Given enough perspectives, all futures are clear.

Assimilating many perspectives about better futures, in an inclusive and collaborative way, makes them, well, better. It also means more people will in turn assimilate those better futures and cooperate to realize them. 

And it begins in the village square.


Centered on crowd-sourced wiki principles and published under creative commons license, Open Foresight Hub is designed for anyone to access and contribute perspectives about futures. 

The idea for Open Foresight Hub took shape during the winter of 2022-2023. Emerging out of my studies in strategic foresight at the University of Houston — and with the support from Andy Hines and the team at University of Houston, the Foresight Academy, SAP and hard-working interns — the site launched in 2023. 

Like a good village square, there is just enough structure to the space for self-organization and self-expression, as well as for contribution. The Open Foresight Hub centers around three digital spaces:

  • Encyclopedia: To understand, and to be understood, begins with a shared language and body of knowledge. This includes the terminology, tools, and techniques as well as the stories about people and places, and the community’s past, present, and futures. 

  • Library: A diversity of views about futures already exist, spread across hundreds of sites around the globe. The library is intended to make those views easily accessible by indexing and tagging them by topic, method, time horizon, and geographic scope. By the time this article is published the library will likely be the largest published index of openly available foresight-related reports in the world.

  • Futures: Building on a shared knowledge and language, and an index of many different views, the community can build crowd-sourced summaries of different futures and the myriad of forces shaping them. The Futures space is intended for collective collaboration to shape dynamically evolving futures, synthesizing the diversity of existing perspectives and seeking additional perspectives.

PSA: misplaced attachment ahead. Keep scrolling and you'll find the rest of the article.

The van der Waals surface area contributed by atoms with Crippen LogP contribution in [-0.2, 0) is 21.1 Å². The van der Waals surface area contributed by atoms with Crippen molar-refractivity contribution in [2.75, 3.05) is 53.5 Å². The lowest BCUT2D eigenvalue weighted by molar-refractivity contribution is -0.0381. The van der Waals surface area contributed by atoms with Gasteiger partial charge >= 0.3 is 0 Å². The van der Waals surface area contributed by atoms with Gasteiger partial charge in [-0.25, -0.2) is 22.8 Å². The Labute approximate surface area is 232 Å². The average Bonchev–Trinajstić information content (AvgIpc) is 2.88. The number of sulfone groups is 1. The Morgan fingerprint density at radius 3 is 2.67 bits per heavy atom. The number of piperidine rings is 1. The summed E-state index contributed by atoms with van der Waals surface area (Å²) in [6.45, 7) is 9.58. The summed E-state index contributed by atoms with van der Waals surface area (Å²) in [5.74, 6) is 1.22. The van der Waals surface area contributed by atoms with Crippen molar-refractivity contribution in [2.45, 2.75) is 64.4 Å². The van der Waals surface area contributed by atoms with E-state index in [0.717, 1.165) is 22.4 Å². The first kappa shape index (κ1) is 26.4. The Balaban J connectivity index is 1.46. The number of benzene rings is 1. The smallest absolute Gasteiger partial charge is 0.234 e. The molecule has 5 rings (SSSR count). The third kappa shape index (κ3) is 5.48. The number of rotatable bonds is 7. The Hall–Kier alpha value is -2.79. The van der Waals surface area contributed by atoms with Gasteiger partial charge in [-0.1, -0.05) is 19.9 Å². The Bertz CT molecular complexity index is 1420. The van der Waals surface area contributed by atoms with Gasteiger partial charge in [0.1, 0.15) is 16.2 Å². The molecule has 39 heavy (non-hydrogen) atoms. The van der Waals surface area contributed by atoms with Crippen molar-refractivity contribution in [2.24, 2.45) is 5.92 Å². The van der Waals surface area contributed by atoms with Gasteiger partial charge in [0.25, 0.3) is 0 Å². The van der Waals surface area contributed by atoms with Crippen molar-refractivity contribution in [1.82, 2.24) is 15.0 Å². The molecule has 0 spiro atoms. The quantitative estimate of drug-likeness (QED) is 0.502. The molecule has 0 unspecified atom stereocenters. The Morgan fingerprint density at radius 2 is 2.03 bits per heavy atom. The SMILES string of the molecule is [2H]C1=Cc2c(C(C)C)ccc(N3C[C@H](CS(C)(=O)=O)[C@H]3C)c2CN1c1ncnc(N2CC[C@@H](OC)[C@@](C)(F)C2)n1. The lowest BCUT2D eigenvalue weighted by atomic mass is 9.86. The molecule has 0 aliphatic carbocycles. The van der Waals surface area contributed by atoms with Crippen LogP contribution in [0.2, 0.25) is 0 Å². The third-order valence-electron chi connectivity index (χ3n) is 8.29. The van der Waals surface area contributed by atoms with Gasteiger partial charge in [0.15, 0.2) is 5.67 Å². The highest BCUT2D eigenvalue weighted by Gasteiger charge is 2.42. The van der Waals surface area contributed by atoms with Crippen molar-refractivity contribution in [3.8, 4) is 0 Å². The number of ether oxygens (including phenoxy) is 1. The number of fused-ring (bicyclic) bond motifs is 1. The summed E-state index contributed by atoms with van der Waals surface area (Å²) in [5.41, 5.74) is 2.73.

The Open Foresight Hub aspires to play a role in weaving together different perspectives and iterating our way towards clearer visions of better tomorrows. Join us as we seek to shape the project, a community, and our understanding of futures and the forces shaping them. 

Together, we can bring futures Yang into a world of Yin.

Join the Open Foresight Hub community at: 


David Jonker is the founder of the Open Foresight Hub. Jonker earned his M.S. in Strategic Foresight from the University of Houston and his Bachelor’s degree in Systems Design Engineering from the University of Waterloo. 

David is also the Vice President of the Insights research center at SAP, which studies, business audiences, systems, and issues. Previously, David led innovation, product management, and marketing teams for a range of technology solutions, including machine learning, analytics, and Big Data. David’s career also includes more than 10 years in software R&D and User Experience research.